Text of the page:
Outlet malls in Europe differ from those in the U.S. because they tend to have a greater proportion of shops selling high-end luxury products, Iestyn Roberts, chief executive officer of Freeport, said in an interview. U.S. centers are more likely to sell apparel made specifically for discount stores.
Luxury goods account for about 40 percent of sales in Europe’s outlet malls even though they occupy only 22 percent of the space, FSP estimates.
The U.S. outlet mall market is dominated by Indianapolis-based Simon Property Group Inc., the biggest shopping-center owner, and Tanger Factory Outlet Centers Inc. McArthurGlen Group has 15 percent of the U.K. market, while Madrid-based Neinver controls 9 percent. Both companies are closely held.
For foreign shoppers coming to Europe, designer brands tend to be a bargain even without the discounts offered at outlet centers. The cost of 20 luxury items in China, including bags and watches, was 72 percent higher than in France, according to a 2011 survey by China’s Ministry of Commerce.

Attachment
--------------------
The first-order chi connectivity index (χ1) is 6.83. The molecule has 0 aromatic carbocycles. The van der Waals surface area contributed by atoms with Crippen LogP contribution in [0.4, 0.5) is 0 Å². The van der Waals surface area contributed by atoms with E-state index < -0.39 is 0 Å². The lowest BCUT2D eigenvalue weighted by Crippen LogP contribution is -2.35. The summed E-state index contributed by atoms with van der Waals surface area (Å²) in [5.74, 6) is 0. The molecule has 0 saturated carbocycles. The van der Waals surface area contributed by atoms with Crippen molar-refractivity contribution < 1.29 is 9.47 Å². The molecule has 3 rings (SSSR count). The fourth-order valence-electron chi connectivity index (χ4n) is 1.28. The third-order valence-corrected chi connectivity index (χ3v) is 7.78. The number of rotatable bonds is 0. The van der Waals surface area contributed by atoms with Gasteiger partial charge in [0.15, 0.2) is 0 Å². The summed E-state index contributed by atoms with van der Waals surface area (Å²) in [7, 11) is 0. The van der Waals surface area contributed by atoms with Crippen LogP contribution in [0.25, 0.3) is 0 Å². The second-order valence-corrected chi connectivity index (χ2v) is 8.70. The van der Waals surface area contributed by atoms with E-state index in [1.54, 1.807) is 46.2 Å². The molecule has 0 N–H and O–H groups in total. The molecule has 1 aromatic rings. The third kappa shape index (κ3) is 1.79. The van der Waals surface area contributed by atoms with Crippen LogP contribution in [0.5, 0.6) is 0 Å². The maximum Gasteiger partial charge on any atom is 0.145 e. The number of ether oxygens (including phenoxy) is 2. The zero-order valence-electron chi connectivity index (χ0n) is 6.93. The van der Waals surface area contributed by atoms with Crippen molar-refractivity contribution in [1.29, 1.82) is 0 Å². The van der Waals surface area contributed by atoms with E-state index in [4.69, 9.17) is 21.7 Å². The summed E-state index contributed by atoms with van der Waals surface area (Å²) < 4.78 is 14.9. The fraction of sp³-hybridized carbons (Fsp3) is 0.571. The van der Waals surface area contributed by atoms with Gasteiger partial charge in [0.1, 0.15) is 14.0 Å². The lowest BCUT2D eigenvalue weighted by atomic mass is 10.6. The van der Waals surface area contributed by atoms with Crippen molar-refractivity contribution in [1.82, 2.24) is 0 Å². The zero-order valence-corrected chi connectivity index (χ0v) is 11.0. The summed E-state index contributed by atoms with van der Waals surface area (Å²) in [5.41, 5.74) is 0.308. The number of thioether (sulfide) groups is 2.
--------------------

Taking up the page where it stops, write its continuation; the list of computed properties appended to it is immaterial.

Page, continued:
Demand outside of Europe for brands owned by companies like Burberry Group Plc and Prada SpA means that foreign shoppers spend twice as much per visit than Europeans, according to data compiled by FSP. Scarcity and factors like import duty boost prices in countries like China and Brazil, Freeport’s Roberts said. Tourists from outside the European Union can also claim back the sales tax paid on their purchases.
Parking was hard to find on a Tuesday afternoon in January at Bicester Village, about 50 minutes by train from central London.
Australians and Chinese were among those looking at Gucci handbags reduced by more than 75 percent from their original price of 500 pounds. Women’s black ankle boots by Armani were 70 percent off and navy chalk-stripe suits by London’s Savile Row tailor Gieves & Hawkes were marked down to 495 pounds from 2,250 pounds.
“Things are so much cheaper here,” said Kim, the shopper from Australia. “You can get luxury brands for reasonable prices.”